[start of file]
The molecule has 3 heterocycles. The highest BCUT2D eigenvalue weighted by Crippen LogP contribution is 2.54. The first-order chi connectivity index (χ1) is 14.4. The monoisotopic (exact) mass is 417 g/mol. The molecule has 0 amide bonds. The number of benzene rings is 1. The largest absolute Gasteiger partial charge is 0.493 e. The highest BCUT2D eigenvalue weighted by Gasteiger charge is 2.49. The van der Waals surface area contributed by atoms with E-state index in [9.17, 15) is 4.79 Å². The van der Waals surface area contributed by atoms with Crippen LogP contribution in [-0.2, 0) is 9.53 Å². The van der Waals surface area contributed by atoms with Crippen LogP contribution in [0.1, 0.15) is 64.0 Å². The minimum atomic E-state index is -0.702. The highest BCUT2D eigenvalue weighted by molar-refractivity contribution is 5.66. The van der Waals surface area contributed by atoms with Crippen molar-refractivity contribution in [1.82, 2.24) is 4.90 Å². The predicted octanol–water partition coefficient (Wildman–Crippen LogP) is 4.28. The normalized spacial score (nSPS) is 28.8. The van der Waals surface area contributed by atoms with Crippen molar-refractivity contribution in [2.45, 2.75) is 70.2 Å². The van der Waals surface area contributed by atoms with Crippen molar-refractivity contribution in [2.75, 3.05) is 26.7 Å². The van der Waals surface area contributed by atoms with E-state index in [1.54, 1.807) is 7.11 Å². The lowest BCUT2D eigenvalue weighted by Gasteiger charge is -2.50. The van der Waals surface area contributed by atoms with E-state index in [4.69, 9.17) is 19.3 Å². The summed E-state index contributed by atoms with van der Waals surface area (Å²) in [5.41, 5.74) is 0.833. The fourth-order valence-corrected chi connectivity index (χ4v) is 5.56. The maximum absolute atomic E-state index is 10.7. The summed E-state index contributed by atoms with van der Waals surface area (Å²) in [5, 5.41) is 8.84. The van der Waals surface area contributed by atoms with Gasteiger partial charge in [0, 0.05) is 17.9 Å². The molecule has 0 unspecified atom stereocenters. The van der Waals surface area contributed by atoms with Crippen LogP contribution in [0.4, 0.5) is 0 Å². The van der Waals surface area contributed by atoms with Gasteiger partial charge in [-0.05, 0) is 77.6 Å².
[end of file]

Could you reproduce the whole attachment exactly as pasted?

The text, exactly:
The molecule has 3 heterocycles. The highest BCUT2D eigenvalue weighted by Crippen LogP contribution is 2.54. The first-order chi connectivity index (χ1) is 14.4. The monoisotopic (exact) mass is 417 g/mol. The molecule has 0 amide bonds. The number of benzene rings is 1. The largest absolute Gasteiger partial charge is 0.493 e. The highest BCUT2D eigenvalue weighted by Gasteiger charge is 2.49. The van der Waals surface area contributed by atoms with E-state index in [9.17, 15) is 4.79 Å². The van der Waals surface area contributed by atoms with Crippen LogP contribution in [-0.2, 0) is 9.53 Å². The van der Waals surface area contributed by atoms with Crippen LogP contribution in [0.1, 0.15) is 64.0 Å². The minimum atomic E-state index is -0.702. The highest BCUT2D eigenvalue weighted by molar-refractivity contribution is 5.66. The van der Waals surface area contributed by atoms with Crippen molar-refractivity contribution in [1.82, 2.24) is 4.90 Å². The predicted octanol–water partition coefficient (Wildman–Crippen LogP) is 4.28. The normalized spacial score (nSPS) is 28.8. The van der Waals surface area contributed by atoms with Crippen molar-refractivity contribution in [2.45, 2.75) is 70.2 Å². The van der Waals surface area contributed by atoms with Crippen molar-refractivity contribution in [2.75, 3.05) is 26.7 Å². The van der Waals surface area contributed by atoms with E-state index in [1.54, 1.807) is 7.11 Å². The lowest BCUT2D eigenvalue weighted by Gasteiger charge is -2.50. The van der Waals surface area contributed by atoms with E-state index in [4.69, 9.17) is 19.3 Å². The summed E-state index contributed by atoms with van der Waals surface area (Å²) in [5.41, 5.74) is 0.833. The fourth-order valence-corrected chi connectivity index (χ4v) is 5.56. The maximum absolute atomic E-state index is 10.7. The summed E-state index contributed by atoms with van der Waals surface area (Å²) in [5, 5.41) is 8.84. The van der Waals surface area contributed by atoms with Gasteiger partial charge in [0, 0.05) is 17.9 Å². The molecule has 0 unspecified atom stereocenters. The van der Waals surface area contributed by atoms with Crippen LogP contribution in [0.4, 0.5) is 0 Å². The van der Waals surface area contributed by atoms with Gasteiger partial charge in [-0.05, 0) is 77.6 Å².